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Graven Images and the (Re)presentation of Amish Trauma
Mennonite Quarterly Review (1998)
  • Daniel Lehman, Ashland University
Two recent narratives about crime and trauma in Amish communities provide the occasion to think about what authors and readers mean when they create and consume texts variously as fact or fiction. When writers depict events that also have form outside the text, readers inevitably measure that text—whether classified as fiction or nonfiction—against what they know of the same lives and events in history. In this way of reading, truth—while perhaps never quite certain—always matters. Concentrating on several texts that particularly concern Anabaptist communities, and grounding the discussion in religious convictions (for example, the prohibition of oaths and/or photographs) that have affected our thinking about truth and representation, can show how the notion of "implication" can provoke careful attention to the ethical and interactive dimensions of writing and reading historically based narrative.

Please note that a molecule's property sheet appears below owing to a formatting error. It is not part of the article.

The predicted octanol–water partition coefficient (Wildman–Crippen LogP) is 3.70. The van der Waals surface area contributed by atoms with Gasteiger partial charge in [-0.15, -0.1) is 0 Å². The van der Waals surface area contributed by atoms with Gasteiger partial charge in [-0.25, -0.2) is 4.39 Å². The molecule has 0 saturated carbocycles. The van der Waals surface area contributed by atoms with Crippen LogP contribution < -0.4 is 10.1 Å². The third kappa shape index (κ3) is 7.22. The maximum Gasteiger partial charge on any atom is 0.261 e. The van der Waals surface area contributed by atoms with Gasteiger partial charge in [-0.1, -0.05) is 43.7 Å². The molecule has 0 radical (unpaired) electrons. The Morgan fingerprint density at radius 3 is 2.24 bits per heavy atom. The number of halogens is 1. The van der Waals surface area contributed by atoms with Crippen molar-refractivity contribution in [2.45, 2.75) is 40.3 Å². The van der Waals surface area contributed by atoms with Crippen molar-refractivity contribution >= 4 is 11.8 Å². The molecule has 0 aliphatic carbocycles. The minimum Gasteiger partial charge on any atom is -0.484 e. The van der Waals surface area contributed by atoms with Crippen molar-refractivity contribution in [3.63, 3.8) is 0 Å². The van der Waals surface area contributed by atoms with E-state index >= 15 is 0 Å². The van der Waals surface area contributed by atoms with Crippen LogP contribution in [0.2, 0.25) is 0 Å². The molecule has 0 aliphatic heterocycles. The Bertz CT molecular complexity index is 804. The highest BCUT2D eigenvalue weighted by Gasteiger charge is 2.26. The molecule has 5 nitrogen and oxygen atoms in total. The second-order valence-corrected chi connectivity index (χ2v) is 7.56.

• Mass Media in Religion,
  • Crime and Criminals
Publication Date
October, 1998
Citation Information
Daniel Lehman. "Graven Images and the (Re)presentation of Amish Trauma" Mennonite Quarterly Review Vol. 72 Iss. 4 (1998)
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